As you begin your professional career, you may begin to notice that people like to meet. It’s one thing to read papers from people, but it’s another to meet these individuals face to face, discuss problems, and simply get to know them. Professional conferences provide a wonderful venue for meeting people, especially when you are a ‘newbie,’ in the field.
How to choose a conference
When you begin your career, it’s likely that no one knows you. Graduate students are, to most professionals, the babies of the field. And, for the most part, no one is interested in babies. The babies simply aren’t interesting; they bring very little to the ‘professional party.’ If you go to the very large professional conferences such as the Institute of Food Technologists or the American Psychological Association, you may well be wasting your time and your money. These conferences have thousands of attendees, and as a young scientist or graduate student you’re likely to get lost.
For your initial forays into professional conferences, you’re better off going to more local meetings. For one, it’s less expensive to drive to a local meeting than to fly to a national meeting. Second, the people at the meeting are your neighbors. You already share a geographical bond. And, for the most part, locals are always interested in networking with other locals. Most local professional conferences are more informal, friendly, and far less competitive. It’s not a ‘meat market’ at home as it is in a larger conference.
After a year or two at your first job, or after publishing a paper as a graduate student, you might want to venture off into one of the smaller, invitation-only conferences. As a newbie, you won’t be invited by the conference organizer because you’re unknown. However, by becoming friendly with someone established in the field, preferably someone who goes to these conferences and publishes papers, you can comfortably work your way into the conferences themselves. Despite the ‘by invitation only,’ all professionals realize that they need new blood. The professionals in the field who go to these conferences often welcome newbies far more graciously than do the same professionals who find themselves at the larger conference.
Working the conference
The majority of what goes on in professional conferences really occurs informally in the hallways. That being said, what is the optimum plan for working a conference? Can you really work a conference, or is it mainly the luck of the draw? What are the suggested strategies to increase success at conferences?
It’s best to register early for the conference and show up early, even perhaps a half a day or a day early. This advice may sound a bit unusual, even out of touch, given the very hectic schedules that most people lead, especially young professionals who have so much to do. Yet, there is a reason. Arriving a day early allows you to walk around the conference before it is set up, so you have a sense of the rooms and a feel of the atmosphere. You will feel more comfortable if you walk the floors of the conference ahead of time. You’ll learn where the places are to sit and have coffee, so that when you want to meet someone you know where to meet. This is invaluable. You have a limited time at this conference, so going in with knowledge of the terrain will help you.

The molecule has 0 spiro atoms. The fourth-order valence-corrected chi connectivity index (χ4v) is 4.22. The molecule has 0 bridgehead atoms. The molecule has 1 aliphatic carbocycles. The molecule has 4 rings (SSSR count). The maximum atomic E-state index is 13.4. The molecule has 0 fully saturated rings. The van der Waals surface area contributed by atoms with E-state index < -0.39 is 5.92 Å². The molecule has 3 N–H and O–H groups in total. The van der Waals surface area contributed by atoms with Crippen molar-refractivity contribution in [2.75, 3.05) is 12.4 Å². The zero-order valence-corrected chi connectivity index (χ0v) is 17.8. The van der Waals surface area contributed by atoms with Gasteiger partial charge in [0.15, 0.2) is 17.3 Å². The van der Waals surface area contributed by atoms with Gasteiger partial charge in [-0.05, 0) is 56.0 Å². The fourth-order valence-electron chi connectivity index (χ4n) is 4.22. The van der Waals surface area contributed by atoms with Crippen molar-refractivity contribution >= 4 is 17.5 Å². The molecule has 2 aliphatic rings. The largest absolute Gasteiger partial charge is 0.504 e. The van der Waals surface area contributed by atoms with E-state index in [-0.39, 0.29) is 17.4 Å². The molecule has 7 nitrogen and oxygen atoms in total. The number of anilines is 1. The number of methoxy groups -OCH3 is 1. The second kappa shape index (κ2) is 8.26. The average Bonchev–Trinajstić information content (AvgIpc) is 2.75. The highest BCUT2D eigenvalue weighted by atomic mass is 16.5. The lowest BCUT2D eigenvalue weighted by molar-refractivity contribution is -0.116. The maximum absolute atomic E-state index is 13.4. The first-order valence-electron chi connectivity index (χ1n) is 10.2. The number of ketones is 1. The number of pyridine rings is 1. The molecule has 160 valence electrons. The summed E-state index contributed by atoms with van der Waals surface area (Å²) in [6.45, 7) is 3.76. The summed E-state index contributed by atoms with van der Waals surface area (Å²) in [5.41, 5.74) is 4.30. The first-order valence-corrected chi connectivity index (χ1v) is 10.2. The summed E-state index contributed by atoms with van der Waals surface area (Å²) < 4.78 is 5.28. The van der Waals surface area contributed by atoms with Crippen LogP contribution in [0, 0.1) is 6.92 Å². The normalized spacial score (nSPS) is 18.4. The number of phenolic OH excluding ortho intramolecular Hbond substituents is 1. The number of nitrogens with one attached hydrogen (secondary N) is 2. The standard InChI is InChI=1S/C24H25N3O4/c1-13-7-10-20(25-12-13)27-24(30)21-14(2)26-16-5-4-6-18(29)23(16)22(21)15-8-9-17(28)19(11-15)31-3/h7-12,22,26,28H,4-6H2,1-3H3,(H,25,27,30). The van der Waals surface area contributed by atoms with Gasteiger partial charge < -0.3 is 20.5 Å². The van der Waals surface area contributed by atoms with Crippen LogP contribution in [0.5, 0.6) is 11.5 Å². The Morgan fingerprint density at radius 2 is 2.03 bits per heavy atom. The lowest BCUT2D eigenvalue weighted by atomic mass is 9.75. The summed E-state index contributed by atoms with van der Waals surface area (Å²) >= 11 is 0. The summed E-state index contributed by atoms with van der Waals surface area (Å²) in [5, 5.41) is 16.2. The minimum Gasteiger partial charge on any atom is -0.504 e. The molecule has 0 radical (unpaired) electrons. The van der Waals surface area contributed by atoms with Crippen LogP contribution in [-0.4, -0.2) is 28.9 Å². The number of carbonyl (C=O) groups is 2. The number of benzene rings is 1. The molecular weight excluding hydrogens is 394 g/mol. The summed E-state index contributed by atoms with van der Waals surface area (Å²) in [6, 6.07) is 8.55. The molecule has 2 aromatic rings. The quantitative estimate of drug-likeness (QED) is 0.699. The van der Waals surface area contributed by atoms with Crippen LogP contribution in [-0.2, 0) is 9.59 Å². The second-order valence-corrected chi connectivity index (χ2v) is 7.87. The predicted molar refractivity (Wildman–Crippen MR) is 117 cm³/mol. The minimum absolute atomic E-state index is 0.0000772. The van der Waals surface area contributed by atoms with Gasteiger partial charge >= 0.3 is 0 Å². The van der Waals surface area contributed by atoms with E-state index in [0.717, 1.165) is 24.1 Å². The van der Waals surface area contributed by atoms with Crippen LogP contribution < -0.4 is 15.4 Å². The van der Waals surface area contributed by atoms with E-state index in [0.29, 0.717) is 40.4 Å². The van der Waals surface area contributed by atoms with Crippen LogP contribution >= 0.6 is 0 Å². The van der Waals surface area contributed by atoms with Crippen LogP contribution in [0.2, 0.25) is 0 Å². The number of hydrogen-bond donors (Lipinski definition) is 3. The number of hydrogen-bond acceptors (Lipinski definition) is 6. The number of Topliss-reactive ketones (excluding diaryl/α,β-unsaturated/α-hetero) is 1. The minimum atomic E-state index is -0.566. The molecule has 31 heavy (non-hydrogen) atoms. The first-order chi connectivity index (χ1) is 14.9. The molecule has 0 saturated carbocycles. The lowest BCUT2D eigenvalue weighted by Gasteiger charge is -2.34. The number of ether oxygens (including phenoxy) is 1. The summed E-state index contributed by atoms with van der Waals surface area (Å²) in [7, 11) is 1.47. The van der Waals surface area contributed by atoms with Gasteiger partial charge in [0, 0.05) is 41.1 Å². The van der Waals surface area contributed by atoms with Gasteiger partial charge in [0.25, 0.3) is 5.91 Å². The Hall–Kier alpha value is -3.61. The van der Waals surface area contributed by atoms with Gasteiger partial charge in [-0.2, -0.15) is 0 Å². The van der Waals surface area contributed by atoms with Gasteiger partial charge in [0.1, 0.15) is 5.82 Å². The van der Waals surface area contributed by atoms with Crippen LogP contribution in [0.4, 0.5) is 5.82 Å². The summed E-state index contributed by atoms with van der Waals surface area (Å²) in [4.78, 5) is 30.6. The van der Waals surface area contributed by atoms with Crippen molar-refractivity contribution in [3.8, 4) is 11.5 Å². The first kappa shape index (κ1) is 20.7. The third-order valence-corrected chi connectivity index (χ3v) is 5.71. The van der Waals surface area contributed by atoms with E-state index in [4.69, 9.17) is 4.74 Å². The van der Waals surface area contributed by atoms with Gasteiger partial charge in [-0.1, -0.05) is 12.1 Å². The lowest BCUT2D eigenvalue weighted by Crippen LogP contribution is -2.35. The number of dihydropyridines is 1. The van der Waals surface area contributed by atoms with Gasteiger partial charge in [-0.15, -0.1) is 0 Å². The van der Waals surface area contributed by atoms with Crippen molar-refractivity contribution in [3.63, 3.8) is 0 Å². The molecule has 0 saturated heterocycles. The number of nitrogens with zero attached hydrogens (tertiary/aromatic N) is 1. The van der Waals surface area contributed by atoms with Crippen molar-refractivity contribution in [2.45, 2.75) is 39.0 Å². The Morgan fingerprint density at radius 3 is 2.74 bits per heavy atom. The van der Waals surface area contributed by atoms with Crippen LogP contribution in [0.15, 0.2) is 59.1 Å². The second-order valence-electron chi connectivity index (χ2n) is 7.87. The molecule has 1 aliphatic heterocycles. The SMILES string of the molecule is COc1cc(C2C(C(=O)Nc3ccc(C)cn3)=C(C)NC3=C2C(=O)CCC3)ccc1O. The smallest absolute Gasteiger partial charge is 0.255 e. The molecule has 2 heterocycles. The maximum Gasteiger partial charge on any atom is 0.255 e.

Furthermore, by arriving a day early you can get a sense of what the rooms look like, and, with that sense, you can decide where you want to sit. Further, you also get to bond with other people who arrive early and/or exhibitors if the conference is a large one with commercial exhibitions attached. It is a wonderful opportunity to hear the latest scoop about what’s happening.
What to do at a professional conference
How should you behave? It’s important to remember why you are at the conference, and what you want to accomplish. Yes, the conference is about you. But, no one appreciates listening to a graduate student or a young professional go on and on about his work and his deserved, future place in the galaxy. For one, you are probably young, and you haven’t done the important work in your life. If you have, you’re wasting your time at the conference anyway. Second, other people want to hear themselves speak, and you are getting in their way.
It’s best to ask questions, and then to shut up. It helps to nod, to pay attention, and to realize that if you are going to succeed at this conference you want people to have a positive attitude towards you. It doesn’t help to be the ‘know-it-all,’ the one who is doing it right while everyone else is doing it wrong.
Listening isn’t everything, however. You don’t want to be a passive listener. A good strategy would have you identify around 10 individuals who you know about, but who you may not know. For each of those individuals, write down the particular interest of that person, write down 1-2 questions to ask that person, and then write down 1-2 points of your own to add to the answer. The person may not even attend the conference, but it’s not important. What is important is the exercise itself, play-acting, simulating an encounter and a conversation, preparing a question, and then preparing your own 30 second ‘elevator pitch’ about your own work as it connects with the expected answer you will receive. This ‘inner game’ is far more important than you realize. By becoming a master at the inner game, by interviewing professionals in your field in your mind and preparing your own additions to the answers given, you’ll go a long way towards making the most of the conference.
Conferences are important. Very important. Do your homework. Play the inner game. Don’t look at conferences as a necessary evil, but as a happy hunting ground where you will ‘bag’ your future. With this in mind, go to as many conferences as you can. They’re worth it – especially at the start of your career. Oh, one final thing: watch your manners.
This post is an expert from Howard Moskowitz’s book, You!.